“Serous Otitis Media”, Mucoid Otitis Media”,
Glue Ear”, “Middle Ear Effusion”- Often abbreviated as “OME”
Dr. Ghulam Sequlain
“Otitis Media with Effusion”
is the presence of fluid in the middle ear
cavity with an eardrum that is not inflamed.
Otitis media with effusion is one of the
commonest chronic otological conditions of
Acute and Chronic forms have been
classified according to the mode of onset
or according to duration,
but this distinction is not very clear.
At any point in time 5-10% of
children aged 1-6 years will
have OME in both ears. About
20% will have it in only one ear.
OME is more common in
Children often outgrow OME at
age of 6-7 years. Those children
with persisting OME after this
age have chronic eustachian
tube dysfunction and are very
high risk of developing serious
complications of OME.
ETIOLOGY Several Factors:
Eustachian Tube Malfunction
Submucous cleft palate
Altered Mucuciliary System
Infection (Nose, Sinuses, tonsils, adenoids, pharynx)
Allergy. Middle ear effusion may occur as a part of nasal allergy.
Ultrastructural changes in cilia.
Racial facors affeting the shape and function of eustachian tube and
The major underlying factors responsible for
production of otitis media with effusion are a
combination of EUSTACHIAN TUBE MALFUNCTION
with superadded INFECTION.
The Eustachian Tube:
The middle ear is normally full of air. The moist
lining of the middle ear slowly absorbs oxygen
and nitrogen from the middle ear at a rate of 1
ml per day. Thus small amounts of air must
continually pass up the eustachian tube to
ensure the middle ear remains full of air. The
ear drum can only vibrate normally when the ear
canal and the middle ear are both full of air.
The eustachian tube has three functions:
To allow air to pass up or down the tube,
To allow middle ear secretions to drain
into the nasopharynx,
To prevent reflux of fluid back up the tube
into the middle ear.
The eustachian tube is
normally closed and only
opens momentarily during
swallowing and yawning.
We normally swallow several
times a minute while awake
and once every five minutes
The eustachian tube in
children has poor support from
the cartilage and bone
surrounding the tube, and the
Tensor veli palatini muscle is
not as strong as it is in adults,
with the result that children
have much greater difficulty
equalizing middle ear
The eustachian tube works most efficiently when we
are upright. It works at 2/3 efficiency when we are at
an angle of 20 deg, and at 1/3 when we are lying
A child’s eustachian tube is shorter than an adult’s
and almost horizontal. Because of this, middle ear
secretions may not drain down the tube very well,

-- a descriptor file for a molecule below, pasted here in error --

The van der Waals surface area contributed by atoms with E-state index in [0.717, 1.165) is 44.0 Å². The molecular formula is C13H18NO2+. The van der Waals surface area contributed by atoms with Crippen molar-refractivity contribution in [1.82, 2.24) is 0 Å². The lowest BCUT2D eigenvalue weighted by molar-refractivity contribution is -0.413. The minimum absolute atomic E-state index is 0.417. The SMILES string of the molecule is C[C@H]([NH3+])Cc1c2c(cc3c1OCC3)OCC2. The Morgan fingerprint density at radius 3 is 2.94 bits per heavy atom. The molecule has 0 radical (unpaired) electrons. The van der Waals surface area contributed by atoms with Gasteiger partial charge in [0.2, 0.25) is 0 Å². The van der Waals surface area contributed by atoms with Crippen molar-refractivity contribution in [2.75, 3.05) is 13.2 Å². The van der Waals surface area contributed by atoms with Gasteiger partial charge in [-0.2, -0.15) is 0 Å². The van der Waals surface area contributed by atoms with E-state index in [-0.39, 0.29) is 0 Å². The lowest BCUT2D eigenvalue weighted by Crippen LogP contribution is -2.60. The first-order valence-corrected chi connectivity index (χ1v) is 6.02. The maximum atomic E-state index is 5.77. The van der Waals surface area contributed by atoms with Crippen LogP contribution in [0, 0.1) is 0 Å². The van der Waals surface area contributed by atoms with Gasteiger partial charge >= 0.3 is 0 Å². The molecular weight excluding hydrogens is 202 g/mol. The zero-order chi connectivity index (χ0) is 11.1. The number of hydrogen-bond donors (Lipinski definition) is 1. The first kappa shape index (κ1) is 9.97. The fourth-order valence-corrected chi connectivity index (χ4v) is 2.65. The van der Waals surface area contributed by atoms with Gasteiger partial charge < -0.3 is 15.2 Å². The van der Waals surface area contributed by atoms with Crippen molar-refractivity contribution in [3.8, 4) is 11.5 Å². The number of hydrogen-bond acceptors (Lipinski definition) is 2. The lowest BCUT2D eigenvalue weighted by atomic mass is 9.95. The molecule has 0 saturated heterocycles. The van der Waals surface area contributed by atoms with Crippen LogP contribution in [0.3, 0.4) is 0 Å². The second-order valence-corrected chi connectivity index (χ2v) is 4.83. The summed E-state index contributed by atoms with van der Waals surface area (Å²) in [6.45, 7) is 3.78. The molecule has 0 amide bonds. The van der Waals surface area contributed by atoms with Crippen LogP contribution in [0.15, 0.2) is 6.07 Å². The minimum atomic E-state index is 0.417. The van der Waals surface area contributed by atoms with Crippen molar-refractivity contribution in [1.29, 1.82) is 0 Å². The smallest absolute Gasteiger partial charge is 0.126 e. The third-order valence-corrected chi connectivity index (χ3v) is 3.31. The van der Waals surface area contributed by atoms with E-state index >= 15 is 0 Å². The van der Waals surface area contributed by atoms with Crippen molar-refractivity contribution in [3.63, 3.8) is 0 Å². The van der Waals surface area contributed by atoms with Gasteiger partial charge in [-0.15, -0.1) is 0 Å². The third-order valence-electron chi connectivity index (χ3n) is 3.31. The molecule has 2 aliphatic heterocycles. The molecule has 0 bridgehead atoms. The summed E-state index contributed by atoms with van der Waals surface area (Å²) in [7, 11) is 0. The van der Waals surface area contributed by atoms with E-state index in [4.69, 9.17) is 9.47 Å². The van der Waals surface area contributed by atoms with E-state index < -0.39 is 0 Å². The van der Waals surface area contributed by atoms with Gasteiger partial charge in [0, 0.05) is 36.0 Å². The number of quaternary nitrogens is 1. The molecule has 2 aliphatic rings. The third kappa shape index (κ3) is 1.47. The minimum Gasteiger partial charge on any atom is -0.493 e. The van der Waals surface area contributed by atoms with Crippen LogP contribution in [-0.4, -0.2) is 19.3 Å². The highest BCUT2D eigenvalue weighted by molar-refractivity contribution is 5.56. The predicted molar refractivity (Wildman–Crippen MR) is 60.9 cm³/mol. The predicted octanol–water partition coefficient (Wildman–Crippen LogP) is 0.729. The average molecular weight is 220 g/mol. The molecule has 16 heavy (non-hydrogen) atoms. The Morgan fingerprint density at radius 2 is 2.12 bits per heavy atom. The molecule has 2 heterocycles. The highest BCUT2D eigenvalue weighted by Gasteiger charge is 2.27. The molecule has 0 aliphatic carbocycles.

and nasopharyngeal secretions and fluids may reflux
into the eustachian tube more readily than in an
DIAGNOSIS & SCREENING
Reduced Hearing especially with background noise like TV or in the
Educational or behavioral problems. Mood Variations like quiet and
withdrawn to loud and aggressive. They can be very difficult to deal
In younger children it may present as speech and language delay or
as an articulation defect.
Some times attention is drawn to it by frequent episodes of otalgia
which indicate an exacerbation of acute suppurative otitis media
superimposed on the middle ear effusion.
Sometimes presentation is with complications such as otorrhoea
secondary to perforation of the tympanic membrane.
It is possible to recognize certain clinical subgroups of
otitis media with effusion:
Latent or overt hearing impairment without significant post nasal obstruction,
otalgia or URTI.
Obvious postnasal obstruction with hearing impairment but only occasionally
URTI, minimal allergy and rarely otalgia.
Upper and Lower RTI with generalized nasal obstruction and hearing
impairment without otalgia of which there may be three groups:
Non-specific catarrahal conditions
Recurrent otalgia and hearing impairment with only occasional occasional
otorrhoea, few URTIs, occasional mild nasal obstruction and / or mild allergy
Acute URTIs which are infequentluy tonsillitis, leading to otalgia, with
hearing impairment and occasional otorrhoea
Cases with chronic irreversible eustachian tube malfunction, eg., cleft
palate, Down’s other syndromes with craniofacial anomalies, or
ultrastructural cilial abnormalities of the respiratory tract mucosa.
Use of magnification with an
examination microscope or
an otoscope may improve
Degree of retraction of the pars tensa
may be assessed by the extent of
splitting and derangement of the light
reflex, by the rotation and displacement
of the malleus handle, and by the
prominence of the lateral process of the
The pars flaccida may be
indrawn to a variable
Attic retraction and
sometimes erosion of the
outer attic wall may occur at
later stage. The degree of
retraction of the TM reflects
the negative middle ear
pressure which reduces the
mobility of the TM.
The mobility can be
assessed by a pneumatic
otoscope or Siegle’s
The colour and loss of
translucency of the
membrane range from
pale grey or amber to a
black or so called blue
It may be thickened , dull
and opaque or thin and
of radial vessels is very
frequent and sometimes
of malleolar vessels.
Fluid levels and air bubbles may be visible
within the middle ear cleft.
Atelectatic changes of pars
tensa and pars flaccida may
be present to a variable
Tuning Fork Tests:
In children over 4 years
Rinne’s Test: A negative Rinne test predict
a hearing loss of 15 to 20 db.
PURE TONE AUDIOMETRY
(Limited Diagnostic Value)
It does however, provide some
assessment of the severity of
the disease and as a guide by
which to monitor the progress
and the effects of treatment.
A hearing loss of 20-40 db is
common with OME. A 60 db
hearing loss can occaionally
occur but this should raise the
possibility of an underlying
sensorineural hearing loss.(1 in
1000).Audiograms are difficult to
obtain in children under 4 years.
FFA, Play audiometry, child
audiometry are used.
The impedance meter
produces sound in the